Finally, I also really liked the characters and how different they were in different contexts. The Lucky that shines through as a K Pop Star is very different than who she actually is and the way Jack is around Lucky is very different than who he is when he is working at the gossip magazine. I also appreciated how, through spending the day with each other, they were able to figure out what they each individually wanted out of life and how that varied from the expectations set out for them from parents or management teams.

I would recommend this book to anyone looking for an adorable romance with an important message about discovering what you want to get out of life on your own terms.

Somewhere Only We Know by Maurene Goo is available now from Farrar, Straus and Giroux.

Book Review: The Case of the Baker Street Irregulars by Anthony Boucher

The Case of the Baker Street Irregulars tells the story of the Baker Street Irregulars, a Sherlock Holmes fan club who are asked to consult on a film adaptation of The Speckled Band. However, shortly after their arrival in Los Angeles, a real murder occurs and they are thrust into a mystery worthy of Holmes himself.

This book was so entertaining. There were so many twists and turns and I really didn’t know who was responsible for the murder; the plot kept getting more and more intricate. It was definitely a page turner that pulled me along and was full of gasp worthy moments.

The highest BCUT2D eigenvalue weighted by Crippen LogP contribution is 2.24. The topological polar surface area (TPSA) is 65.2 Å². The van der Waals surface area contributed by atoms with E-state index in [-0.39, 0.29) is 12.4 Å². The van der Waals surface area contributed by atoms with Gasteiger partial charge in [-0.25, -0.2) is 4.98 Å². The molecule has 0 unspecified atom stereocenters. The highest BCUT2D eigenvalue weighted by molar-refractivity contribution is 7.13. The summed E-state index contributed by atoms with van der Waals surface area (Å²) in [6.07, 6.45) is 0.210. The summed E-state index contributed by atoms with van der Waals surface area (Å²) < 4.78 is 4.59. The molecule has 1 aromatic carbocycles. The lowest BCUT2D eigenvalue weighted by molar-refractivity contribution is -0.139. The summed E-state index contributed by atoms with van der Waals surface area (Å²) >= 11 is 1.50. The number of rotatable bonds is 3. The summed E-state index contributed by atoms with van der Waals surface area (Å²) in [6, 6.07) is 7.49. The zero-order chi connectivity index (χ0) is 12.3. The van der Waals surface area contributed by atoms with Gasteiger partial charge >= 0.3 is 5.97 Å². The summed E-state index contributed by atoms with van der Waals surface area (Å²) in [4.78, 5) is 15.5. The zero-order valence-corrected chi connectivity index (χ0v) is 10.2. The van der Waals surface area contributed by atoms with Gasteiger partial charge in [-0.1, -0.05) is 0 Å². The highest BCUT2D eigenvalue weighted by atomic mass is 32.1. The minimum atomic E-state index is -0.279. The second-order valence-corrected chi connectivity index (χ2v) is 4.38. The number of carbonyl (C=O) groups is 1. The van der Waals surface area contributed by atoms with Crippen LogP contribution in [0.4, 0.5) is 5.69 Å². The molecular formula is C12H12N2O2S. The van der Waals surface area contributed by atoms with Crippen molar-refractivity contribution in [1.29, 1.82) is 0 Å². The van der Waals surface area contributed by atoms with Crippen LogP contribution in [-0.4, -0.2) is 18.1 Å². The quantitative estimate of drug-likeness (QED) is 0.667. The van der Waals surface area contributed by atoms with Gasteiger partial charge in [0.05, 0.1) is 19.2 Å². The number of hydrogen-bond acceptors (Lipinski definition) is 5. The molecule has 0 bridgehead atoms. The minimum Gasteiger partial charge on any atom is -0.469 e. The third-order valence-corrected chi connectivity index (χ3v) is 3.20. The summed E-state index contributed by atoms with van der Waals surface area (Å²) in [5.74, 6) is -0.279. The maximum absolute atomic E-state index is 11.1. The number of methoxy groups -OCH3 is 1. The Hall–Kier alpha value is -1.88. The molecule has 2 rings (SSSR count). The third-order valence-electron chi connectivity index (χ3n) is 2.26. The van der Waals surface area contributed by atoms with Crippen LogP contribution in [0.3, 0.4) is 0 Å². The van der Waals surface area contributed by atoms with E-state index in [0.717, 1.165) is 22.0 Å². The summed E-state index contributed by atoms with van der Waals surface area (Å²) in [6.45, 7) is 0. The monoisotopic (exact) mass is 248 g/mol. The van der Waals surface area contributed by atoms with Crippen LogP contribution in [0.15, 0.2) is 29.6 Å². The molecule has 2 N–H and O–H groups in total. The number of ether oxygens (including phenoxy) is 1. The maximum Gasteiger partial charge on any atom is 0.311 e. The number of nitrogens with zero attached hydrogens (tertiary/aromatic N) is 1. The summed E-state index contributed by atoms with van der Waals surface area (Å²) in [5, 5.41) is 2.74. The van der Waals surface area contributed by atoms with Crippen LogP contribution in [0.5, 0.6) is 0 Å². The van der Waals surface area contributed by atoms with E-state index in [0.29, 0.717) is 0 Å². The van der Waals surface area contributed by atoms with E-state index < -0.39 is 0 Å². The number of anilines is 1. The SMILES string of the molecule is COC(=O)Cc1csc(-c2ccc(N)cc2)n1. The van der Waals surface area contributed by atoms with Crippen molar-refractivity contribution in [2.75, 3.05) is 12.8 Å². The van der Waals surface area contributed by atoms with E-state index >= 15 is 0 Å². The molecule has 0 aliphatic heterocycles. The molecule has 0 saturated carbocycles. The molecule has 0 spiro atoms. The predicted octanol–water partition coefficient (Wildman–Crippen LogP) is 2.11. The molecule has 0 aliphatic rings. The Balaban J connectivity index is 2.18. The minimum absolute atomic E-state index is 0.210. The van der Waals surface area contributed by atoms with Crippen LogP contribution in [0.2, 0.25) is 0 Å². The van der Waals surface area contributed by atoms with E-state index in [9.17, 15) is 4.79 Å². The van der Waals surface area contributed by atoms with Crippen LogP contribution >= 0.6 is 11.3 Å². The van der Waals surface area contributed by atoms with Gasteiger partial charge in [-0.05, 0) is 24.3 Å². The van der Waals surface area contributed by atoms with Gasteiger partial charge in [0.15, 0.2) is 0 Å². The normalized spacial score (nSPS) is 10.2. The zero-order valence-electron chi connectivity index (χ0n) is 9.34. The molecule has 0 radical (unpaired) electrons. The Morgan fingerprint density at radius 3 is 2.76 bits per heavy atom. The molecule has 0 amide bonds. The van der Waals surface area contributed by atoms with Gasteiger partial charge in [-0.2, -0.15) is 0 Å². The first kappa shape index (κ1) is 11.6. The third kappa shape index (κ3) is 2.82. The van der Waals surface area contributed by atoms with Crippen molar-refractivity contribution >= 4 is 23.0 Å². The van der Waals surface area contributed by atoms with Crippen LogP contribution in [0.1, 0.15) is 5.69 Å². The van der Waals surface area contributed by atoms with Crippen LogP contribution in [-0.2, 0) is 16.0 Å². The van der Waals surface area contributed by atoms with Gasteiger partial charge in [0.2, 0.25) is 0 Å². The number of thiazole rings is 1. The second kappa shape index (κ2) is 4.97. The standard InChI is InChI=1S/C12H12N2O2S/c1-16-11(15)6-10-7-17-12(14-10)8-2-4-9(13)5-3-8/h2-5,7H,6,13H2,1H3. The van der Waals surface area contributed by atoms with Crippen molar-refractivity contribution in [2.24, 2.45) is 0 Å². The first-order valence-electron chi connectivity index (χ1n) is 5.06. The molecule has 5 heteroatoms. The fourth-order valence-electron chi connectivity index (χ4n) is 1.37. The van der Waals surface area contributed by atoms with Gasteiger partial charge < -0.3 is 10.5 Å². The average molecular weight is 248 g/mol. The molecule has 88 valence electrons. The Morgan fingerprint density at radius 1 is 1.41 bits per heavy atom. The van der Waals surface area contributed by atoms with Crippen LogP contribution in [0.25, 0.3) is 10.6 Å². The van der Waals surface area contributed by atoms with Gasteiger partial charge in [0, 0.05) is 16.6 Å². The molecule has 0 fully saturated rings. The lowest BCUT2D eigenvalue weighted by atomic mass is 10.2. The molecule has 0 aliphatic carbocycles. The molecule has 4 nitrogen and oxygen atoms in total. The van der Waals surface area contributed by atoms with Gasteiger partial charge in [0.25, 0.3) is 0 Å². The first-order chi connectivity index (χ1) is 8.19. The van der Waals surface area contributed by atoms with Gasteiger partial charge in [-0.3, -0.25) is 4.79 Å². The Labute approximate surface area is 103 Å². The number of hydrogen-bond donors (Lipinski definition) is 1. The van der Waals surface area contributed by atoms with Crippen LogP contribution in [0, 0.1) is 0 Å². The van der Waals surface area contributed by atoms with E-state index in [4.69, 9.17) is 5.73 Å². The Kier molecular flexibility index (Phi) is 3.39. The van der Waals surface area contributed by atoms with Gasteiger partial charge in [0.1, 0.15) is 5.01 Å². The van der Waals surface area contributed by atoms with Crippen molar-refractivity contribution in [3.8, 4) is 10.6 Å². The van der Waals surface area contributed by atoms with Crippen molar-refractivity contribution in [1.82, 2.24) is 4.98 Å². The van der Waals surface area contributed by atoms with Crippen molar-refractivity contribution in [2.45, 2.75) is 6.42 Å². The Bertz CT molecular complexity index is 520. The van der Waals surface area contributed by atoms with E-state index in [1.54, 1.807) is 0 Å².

I really liked Boucher’s writing style. It holds the tone of a Sherlock Holmes story or a classic mystery novel with a perfect element of suspense.

I also really enjoyed how different all of the characters were and seeing how they fit within the story. Suspicion was placed on most of them throughout the novel and the fact that I didn’t anticipate the conclusion whatsoever is a testament to Boucher’s skill as a writer.

Finally, the book is full of references to the original Sherlock Holmes stories, which I really had fun discovering. I think anyone who has ever read the Sherlock Holmes stories will appreciate these references too.

I would recommend this book to anyone who is a fan of the classic Sherlock Holmes stories or anyone who is looking for a highly entertaining mystery novel.

The Case of the Baker Street Irregulars by Anthony Boucher will be released by American Mystery Classics on October 6th 2020.

Book Review: Permanent Record by Mary H.K. Choi

Permanent Record by Mary H.K. Choi tells the story of Pablo Neruda Rind who starts a relationship with Leanna Smart, a former Disney Star when she walks into the health food store he works at. He must adjust to being included in her lavish life style, while dealing with mounting bills and pressure from his parents to go back to school.